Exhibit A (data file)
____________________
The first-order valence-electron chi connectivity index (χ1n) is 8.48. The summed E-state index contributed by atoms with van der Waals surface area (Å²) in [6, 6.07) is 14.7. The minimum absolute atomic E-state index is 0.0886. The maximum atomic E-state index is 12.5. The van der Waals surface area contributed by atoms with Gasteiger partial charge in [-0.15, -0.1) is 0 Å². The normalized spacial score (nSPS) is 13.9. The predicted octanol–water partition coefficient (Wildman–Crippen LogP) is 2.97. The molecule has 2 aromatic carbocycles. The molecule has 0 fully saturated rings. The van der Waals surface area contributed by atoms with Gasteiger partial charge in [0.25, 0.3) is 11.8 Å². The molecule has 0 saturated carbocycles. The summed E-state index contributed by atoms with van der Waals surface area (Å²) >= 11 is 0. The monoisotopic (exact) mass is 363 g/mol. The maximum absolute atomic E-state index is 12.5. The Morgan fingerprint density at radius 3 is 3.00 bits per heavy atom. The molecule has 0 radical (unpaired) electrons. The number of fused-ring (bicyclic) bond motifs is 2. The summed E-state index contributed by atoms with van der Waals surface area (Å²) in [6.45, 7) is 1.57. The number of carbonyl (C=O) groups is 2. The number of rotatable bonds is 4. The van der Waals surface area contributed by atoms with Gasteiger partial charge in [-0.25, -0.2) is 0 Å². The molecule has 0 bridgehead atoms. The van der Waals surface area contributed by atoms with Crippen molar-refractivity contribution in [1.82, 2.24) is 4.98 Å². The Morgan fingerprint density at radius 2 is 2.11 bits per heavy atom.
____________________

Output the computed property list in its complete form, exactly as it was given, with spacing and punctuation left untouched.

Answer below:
The first-order valence-electron chi connectivity index (χ1n) is 8.48. The summed E-state index contributed by atoms with van der Waals surface area (Å²) in [6, 6.07) is 14.7. The minimum absolute atomic E-state index is 0.0886. The maximum atomic E-state index is 12.5. The van der Waals surface area contributed by atoms with Gasteiger partial charge in [-0.15, -0.1) is 0 Å². The normalized spacial score (nSPS) is 13.9. The predicted octanol–water partition coefficient (Wildman–Crippen LogP) is 2.97. The molecule has 2 aromatic carbocycles. The molecule has 0 fully saturated rings. The van der Waals surface area contributed by atoms with Gasteiger partial charge in [0.25, 0.3) is 11.8 Å². The molecule has 0 saturated carbocycles. The summed E-state index contributed by atoms with van der Waals surface area (Å²) >= 11 is 0. The monoisotopic (exact) mass is 363 g/mol. The maximum absolute atomic E-state index is 12.5. The Morgan fingerprint density at radius 3 is 3.00 bits per heavy atom. The molecule has 0 radical (unpaired) electrons. The number of fused-ring (bicyclic) bond motifs is 2. The summed E-state index contributed by atoms with van der Waals surface area (Å²) in [6.45, 7) is 1.57. The number of carbonyl (C=O) groups is 2. The number of rotatable bonds is 4. The van der Waals surface area contributed by atoms with Gasteiger partial charge in [-0.25, -0.2) is 0 Å². The molecule has 0 bridgehead atoms. The van der Waals surface area contributed by atoms with Crippen molar-refractivity contribution in [1.82, 2.24) is 4.98 Å². The Morgan fingerprint density at radius 2 is 2.11 bits per heavy atom.